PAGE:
European Stroke Organisation Conference
May 22–24, 2019

Aristeidis H. Katsanos, MD, PhD

Thursday, May 23

In the first presentation of the second day of the Large Clinical Trials section, Dr. Hatem Wafa presented a study on the burden of stroke in Europe: 30-year projections of incidence, prevalence, deaths and disability-adjusted life years (DALYs). Dr. Wafa presented data on the epidemiological trends and demographic changes in stroke epidemiology across Europe, using data from the global burden of disease (GBD) between 1990 and 2017. Future trajectories up to 2047 were based on population projections and GDP prospects. Investigators found that the absolute burden of stroke increased between the years 1990 and 2017 and will continue to increase through 2047 in most EU countries. Lithuania was found to be the country with the largest increase in both stroke incidence (+0.48%) and prevalence (+0.7%), while Portugal was found to have the greatest reductions in both metrics (-1.57% and -1.3%, respectively). Stroke survivors are expected to increase by 27%, posing the need for more rehabilitation services and care homes.

In the presentation of a post-hoc analysis from the Enhanced Control of Hypertension and Thrombolysis Stroke Study (ENCHANTED) trial on the interaction of blood pressure (BP) lowering and alteplase dose in thrombolysis-eligible acute ischemic stroke (AIS) patients, it was reported that in thrombolysis-treated AIS patients, low (0.6 mg/kg) vs. standard-dose alteplase (0.9 mg/kg) does not clearly modify the treatment effects of intensive (systolic BP<130-140mmHg) vs. guideline BP lowering (SBP<180mmHg) on the primary outcome of functional outcome, intracranial hemorrhage (ICH), death or serious adverse events. Investigators concluded that intensive BP lowering does not improve functional recovery or ICH risk with either low or standard-dose alteplase.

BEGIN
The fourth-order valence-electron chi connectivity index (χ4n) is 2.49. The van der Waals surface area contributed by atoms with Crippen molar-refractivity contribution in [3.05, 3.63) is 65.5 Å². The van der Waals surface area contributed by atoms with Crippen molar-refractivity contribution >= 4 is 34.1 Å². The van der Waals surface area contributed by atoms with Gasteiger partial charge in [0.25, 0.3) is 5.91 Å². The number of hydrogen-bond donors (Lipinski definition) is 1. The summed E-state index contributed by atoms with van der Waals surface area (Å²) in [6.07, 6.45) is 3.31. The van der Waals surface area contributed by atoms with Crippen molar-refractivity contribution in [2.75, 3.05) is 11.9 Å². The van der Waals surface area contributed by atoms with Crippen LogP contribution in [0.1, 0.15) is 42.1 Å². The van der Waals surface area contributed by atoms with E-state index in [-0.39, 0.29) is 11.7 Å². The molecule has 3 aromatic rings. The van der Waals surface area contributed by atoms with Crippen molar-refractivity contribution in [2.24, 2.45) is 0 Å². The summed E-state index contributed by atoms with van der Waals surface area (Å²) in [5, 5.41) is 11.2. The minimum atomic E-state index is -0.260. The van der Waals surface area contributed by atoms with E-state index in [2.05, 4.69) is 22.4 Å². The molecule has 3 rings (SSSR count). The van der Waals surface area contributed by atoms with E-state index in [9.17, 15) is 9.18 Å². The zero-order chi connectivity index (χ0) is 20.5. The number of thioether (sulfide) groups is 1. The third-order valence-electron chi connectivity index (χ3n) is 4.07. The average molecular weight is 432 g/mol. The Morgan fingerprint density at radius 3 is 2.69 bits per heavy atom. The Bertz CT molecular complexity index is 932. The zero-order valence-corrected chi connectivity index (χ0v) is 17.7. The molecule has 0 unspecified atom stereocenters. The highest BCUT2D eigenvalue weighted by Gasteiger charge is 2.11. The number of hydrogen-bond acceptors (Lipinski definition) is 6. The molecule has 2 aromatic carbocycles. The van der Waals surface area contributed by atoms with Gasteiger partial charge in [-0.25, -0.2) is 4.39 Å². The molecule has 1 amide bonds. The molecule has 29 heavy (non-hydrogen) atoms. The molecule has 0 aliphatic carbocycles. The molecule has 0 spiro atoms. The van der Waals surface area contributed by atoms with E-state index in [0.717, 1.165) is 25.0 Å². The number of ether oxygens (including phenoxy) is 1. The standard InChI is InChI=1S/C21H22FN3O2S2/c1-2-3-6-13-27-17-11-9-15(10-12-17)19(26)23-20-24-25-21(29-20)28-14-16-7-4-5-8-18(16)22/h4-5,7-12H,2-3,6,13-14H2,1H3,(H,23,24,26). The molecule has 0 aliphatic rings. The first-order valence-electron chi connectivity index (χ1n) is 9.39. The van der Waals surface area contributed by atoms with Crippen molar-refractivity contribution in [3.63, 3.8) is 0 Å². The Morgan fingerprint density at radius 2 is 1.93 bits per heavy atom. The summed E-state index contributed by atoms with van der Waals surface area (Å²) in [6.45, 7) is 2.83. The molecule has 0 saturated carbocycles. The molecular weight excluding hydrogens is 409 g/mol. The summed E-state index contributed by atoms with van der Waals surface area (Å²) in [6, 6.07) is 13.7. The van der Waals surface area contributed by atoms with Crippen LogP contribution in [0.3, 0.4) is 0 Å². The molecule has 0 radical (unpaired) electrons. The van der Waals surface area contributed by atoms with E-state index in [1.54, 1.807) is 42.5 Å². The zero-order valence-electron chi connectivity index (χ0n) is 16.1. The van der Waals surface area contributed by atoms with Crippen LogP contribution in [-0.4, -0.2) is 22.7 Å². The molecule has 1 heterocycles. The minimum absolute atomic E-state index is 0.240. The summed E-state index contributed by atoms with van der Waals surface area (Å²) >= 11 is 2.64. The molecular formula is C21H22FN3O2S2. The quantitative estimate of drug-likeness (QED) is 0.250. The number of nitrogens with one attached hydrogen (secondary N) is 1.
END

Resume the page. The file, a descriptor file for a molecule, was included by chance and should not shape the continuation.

Dr. Tom Moullaali presented the results of an individual patient data (IPD) meta-analysis of the intensive blood pressure reduction in acute cerebral haemorrhage trial (INTERACT) and Antihypertensive Treatment of Acute Cerebral Hemorrhage (ATACH) II trial on the utility of systolic BP control after acute intracerebral hemorrhage (ICH). After analyzing data from a total of 3,829 patients from both trials (mean age 63 years, median NIHSS score 11 points, median time from ICH onset to randomization 3.6 hours), investigators found that achieved systolic BP and BP variability in the first 24 hours after ICH onset is significantly associated with the probability of 3-month functional independence, suggesting that sustained and careful lowering of systolic BP to the level of 120-130 mmHg in the first 24 hours after ICH may be optimal for improved functional outcomes.

Dr. Nikola Sprigg presented the one-year follow-up data from the tranexamic acid for intracerebral haemorrhage (TICH-2) trial, a multicenter, double-blind, placebo-controlled trial with 2,325 participants assessing the impact of tranexamic acid (1g bolus, 1g infusion) in patients with spontaneous ICH presenting within 8 hours from symptom onset. In this sub-study, TICH-2 investigators analyzed data only from UK centers (1,910 participants). Although no significant difference was found in the functional outcomes at 1 year in this subgroup of patients, participants randomized in the intervention group were found to have 23% reduced cumulative mortality rates compared to those randomized in the placebo arm. Interestingly, the only significant interaction that was uncovered in the pre-defined subgroup analyses was the lower mortality risk in patients with baseline systolic BP less than 170 mmHg.